Chromaticism has been an important part of the jazz language since the 40’s. In this lesson I want to show how you can add chromatic chords to you comping or chords solos, so that you also have that aspect of the style in you vocabulary.
I already have made 3 lessons on adding chromatic notes to improvisations. These lessons are on my YouTube channel, and the article that accompanies them are published on the fundamental-changes.com website. Since a lot of jazz melodies have chromatic passing notes we need to have a way to deal with them when we are playing that kind of melodies in chord solos or while comping. On guitar this is surprisingly easy (for once..)
I have chosen to work only on dominant chords for this 1st lesson on chromatic chords. Mainly because it is an easy place to start and it is also a little easier to hear in the beginning. I also won’t go too much into the theory of what the chromatic chords are since it is not that important, and easy to use without knowing that.
I don’t have an actual system for this approach, and have chosen to make an exercise based on two main positions on the neck. The principle is easy to grasp and will work on any sort of voicing even if we are looking at it in a guitaristic way.
The first example is a few examples of melodies that you can use with voicings based around a standard G7(13) voicing in the 3rd position.
As you can see I have chosen to harmonize the chromatic note with a chord voicing that is the same as the one it resolves to, so when the melody resolves down it is an Ab7 chord, and if it is aascending it is a F# voicing. Fairly simple and very easy to execute on guitar without having to think too much about it.
The second example is doing the same but around a G7(9) voicing at the 10th fret.
Since the chromatic passing notes are harmonized in a way where we have one chord that just shifts up or down a fret this concept is very nice to use for chord soloing.
So just to illustrate how this might work in a context I’ve made a few II V I lines. Another good place to practice with these chord runs would be a blues since it has a lot of dom7th chords.
Example 1 is first using a drop2 voicing for a Dm7(9), followed by a melody harmoniced with an F amjor triad (or you could view it as the top part of a Dm7 drop2 voicing. On the G7 I first use a chromatic run resolving the 13th(E) to the 5th(D) via the Eb. On the four I use a G7 altered drop2 voicning that then resolves to Cmaj7 that I play with a drop2 Eminor voicing.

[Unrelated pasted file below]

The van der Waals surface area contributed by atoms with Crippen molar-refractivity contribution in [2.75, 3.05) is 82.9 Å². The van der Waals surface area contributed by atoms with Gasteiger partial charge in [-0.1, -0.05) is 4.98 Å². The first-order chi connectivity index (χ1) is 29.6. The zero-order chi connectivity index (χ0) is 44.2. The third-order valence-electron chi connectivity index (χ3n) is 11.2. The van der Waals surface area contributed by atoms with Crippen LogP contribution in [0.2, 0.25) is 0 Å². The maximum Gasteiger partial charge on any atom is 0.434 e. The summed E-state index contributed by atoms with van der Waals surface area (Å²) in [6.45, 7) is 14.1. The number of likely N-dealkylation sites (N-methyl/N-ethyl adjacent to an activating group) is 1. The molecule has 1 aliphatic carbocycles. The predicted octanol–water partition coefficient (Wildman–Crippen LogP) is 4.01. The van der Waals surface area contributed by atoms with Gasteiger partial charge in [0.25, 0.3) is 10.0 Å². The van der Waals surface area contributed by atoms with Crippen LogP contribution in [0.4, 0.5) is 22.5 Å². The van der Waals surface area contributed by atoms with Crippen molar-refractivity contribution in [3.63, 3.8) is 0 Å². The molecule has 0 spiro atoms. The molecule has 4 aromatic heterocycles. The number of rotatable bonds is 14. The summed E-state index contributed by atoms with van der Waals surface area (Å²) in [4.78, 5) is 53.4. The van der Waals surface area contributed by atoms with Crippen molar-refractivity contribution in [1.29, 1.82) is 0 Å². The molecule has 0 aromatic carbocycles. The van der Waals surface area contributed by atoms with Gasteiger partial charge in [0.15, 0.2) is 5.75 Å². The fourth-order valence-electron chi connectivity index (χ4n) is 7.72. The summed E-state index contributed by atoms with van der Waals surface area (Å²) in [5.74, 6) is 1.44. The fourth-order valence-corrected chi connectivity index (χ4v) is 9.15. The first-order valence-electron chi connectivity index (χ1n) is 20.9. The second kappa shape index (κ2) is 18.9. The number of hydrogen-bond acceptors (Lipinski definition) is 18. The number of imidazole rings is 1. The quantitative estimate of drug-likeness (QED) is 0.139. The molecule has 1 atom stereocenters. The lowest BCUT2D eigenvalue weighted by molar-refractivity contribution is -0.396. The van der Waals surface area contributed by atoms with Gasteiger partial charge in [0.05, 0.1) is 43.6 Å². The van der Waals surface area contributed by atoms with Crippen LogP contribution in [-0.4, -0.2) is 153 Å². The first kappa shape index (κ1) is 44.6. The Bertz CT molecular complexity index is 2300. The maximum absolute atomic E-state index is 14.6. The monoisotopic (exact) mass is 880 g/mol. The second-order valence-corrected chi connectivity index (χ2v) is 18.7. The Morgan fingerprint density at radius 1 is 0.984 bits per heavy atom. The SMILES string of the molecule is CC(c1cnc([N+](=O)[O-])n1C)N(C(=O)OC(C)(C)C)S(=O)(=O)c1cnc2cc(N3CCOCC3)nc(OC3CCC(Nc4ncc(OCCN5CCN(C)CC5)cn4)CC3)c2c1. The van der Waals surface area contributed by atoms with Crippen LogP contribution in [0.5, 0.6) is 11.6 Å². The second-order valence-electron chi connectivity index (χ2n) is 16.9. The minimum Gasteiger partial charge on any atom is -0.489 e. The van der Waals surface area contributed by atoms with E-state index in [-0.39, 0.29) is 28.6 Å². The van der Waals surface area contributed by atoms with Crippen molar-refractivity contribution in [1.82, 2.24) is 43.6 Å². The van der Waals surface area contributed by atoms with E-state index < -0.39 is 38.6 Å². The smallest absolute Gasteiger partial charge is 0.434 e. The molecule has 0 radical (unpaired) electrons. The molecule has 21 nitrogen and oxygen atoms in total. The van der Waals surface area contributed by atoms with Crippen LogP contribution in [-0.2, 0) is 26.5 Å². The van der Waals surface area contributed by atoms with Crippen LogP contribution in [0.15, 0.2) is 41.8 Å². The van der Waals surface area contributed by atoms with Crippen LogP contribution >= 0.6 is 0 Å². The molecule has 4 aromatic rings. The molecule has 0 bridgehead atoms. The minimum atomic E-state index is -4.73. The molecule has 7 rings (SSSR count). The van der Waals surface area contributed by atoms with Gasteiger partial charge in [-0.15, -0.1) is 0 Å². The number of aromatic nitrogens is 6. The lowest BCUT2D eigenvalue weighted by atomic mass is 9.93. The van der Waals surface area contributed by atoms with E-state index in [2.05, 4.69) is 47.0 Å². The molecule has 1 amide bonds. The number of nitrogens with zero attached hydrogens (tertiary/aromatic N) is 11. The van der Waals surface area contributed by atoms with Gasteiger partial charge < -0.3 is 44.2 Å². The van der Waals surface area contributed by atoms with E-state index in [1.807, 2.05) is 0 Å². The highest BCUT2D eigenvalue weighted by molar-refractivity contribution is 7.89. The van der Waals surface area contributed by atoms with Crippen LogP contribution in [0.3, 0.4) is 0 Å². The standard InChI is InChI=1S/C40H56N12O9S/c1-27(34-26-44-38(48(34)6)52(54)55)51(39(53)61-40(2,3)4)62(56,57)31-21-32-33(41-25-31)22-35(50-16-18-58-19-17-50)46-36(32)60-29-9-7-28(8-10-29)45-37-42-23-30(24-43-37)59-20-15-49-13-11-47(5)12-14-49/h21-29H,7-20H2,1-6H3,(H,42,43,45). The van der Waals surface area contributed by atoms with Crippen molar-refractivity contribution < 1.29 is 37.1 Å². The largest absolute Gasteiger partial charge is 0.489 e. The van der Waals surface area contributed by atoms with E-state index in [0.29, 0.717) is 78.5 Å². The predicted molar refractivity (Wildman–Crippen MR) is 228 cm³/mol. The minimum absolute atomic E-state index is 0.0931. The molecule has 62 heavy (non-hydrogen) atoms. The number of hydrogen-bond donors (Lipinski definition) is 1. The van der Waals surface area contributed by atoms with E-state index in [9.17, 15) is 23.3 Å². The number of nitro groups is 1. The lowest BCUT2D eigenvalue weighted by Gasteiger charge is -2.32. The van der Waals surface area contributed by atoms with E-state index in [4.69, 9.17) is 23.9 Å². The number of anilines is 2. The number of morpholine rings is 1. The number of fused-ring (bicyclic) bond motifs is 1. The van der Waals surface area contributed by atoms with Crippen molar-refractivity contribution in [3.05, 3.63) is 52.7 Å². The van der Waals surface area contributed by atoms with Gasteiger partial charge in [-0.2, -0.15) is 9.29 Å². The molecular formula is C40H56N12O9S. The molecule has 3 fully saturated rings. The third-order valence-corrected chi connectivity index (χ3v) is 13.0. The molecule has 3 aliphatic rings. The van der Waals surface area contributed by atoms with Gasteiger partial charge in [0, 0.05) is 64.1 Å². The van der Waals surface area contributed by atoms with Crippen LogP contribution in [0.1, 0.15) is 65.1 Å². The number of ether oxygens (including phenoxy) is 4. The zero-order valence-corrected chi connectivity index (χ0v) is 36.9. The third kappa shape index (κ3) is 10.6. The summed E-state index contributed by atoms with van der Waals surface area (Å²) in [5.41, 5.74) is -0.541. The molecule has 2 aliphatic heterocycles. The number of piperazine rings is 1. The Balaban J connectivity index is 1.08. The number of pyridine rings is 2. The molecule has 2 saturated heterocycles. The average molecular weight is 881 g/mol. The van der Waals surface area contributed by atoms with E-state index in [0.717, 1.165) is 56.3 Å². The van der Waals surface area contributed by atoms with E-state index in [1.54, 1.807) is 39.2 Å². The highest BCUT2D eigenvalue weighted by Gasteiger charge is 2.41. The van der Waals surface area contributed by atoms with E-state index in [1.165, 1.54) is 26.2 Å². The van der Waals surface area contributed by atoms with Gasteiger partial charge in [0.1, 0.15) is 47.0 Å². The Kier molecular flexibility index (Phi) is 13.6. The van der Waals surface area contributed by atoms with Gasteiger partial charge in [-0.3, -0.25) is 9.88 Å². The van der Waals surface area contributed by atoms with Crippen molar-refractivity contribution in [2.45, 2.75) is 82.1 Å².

The second line is using the higher position of the G7. On the Dm7 I made a short melody using basically the same chord voicing but then with different top notes. Another good way to get some practical and playable melodies for chord soloing. The chord I am using could be seen as the top part of a Drop3, an F major triad or a Drop2 Dm7 voicing. The rhythmical language of chord solos always reminded me of bigband lines, so if you want to work on chord solos and have some good ideas for rhythms to use then big band (Count Basie era) is a great place to listen for some. On the G7 I am infact using a part of the 2nd exercise, the only difference is that I have changed the rhythm a bit. The line then resolves to a Cmaj7 which is played with an Em triad.
As you can see it is important to start to see how all the voicings end up overlapping when you use them in lines and comping, even to the point where it can be hard to say what a certain voicng type is in the context.
The last example is again using a bigband like rhythms, especially because of the quarter note phrasing. The Dm7 voicings are first using the F major triad as in Line no 1 and then the one used in line no 2. In this example I chose to use a G7 altered chord instead, just to demonstrate that the same principle works just as well for altered dominants. The melody is a chromatic movement from the #9 to the b9 and then back before it resolves to the same Cmaj7 voicing as in the previous example.
I hope you can use the exercises and the examples I gave here to make some harmonized lines with chromatic passing notes for yourself.
As always you can download a PDF of the examples here:
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